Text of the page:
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Monday, April 15, 2013

Greece seals deal with debt inspectors

ATHENS, Greece (AP) — Greece cleared an important hurdle in its drive to receive its next batch of bailout loans after international debt inspectors said Monday they had reached an agreement over the country's economic reforms — including the firing of thousands of civil servants.

In a joint statement, the three institutions said recent steps taken by Greece will mean that targets for March "are likely to be met in the near future" and that the country's debt sustainability "remains on track."

The government and troika have been wrangling for weeks over state-sector job losses, something which hasn't happened during the crisis so far despite pressure from Greece's creditors and massive private-sector unemployment.

The job losses would include sacking those who have been convicted of criminal offenses or disciplinary violations, voluntary departures and from positions that have been axed.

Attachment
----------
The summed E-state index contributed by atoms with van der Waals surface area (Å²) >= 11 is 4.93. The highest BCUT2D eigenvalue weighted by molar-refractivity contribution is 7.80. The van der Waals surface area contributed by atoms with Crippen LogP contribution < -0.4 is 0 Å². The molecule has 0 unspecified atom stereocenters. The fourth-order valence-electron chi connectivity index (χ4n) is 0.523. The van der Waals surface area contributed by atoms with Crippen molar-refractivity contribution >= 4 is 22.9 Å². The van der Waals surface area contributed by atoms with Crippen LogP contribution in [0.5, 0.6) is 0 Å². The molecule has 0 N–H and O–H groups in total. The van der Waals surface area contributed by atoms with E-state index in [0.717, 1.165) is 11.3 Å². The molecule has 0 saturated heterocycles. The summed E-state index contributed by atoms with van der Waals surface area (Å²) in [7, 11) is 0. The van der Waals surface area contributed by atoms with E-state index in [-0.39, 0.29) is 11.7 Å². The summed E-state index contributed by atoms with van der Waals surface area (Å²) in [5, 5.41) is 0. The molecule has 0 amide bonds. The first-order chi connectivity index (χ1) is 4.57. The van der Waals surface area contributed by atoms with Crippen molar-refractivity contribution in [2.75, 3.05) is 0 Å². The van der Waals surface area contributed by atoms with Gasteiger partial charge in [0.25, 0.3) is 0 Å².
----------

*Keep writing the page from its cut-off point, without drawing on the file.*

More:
[...] civil servants have been constitutionally guaranteed jobs for life under a law dating from the early 20th century to protect public sector workers from unfair dismissal due to political affiliations.

Greece's civil servants' union, ADEDY, called a demonstration for Wednesday, saying the government was taking advantage of "unacceptable cases of violations and corruption" to cast blame on and make targets of all public sector workers.

Minister for Administrative Reform Antonis Manitakis said Greece's creditors had long been pressing for 15,000 public sector workers to be sacked without being replaced, but the agreement to hire new workers in their stead followed the higher-than-anticipated number of retirements — more than 180,000 of which are expected between 2010-2015.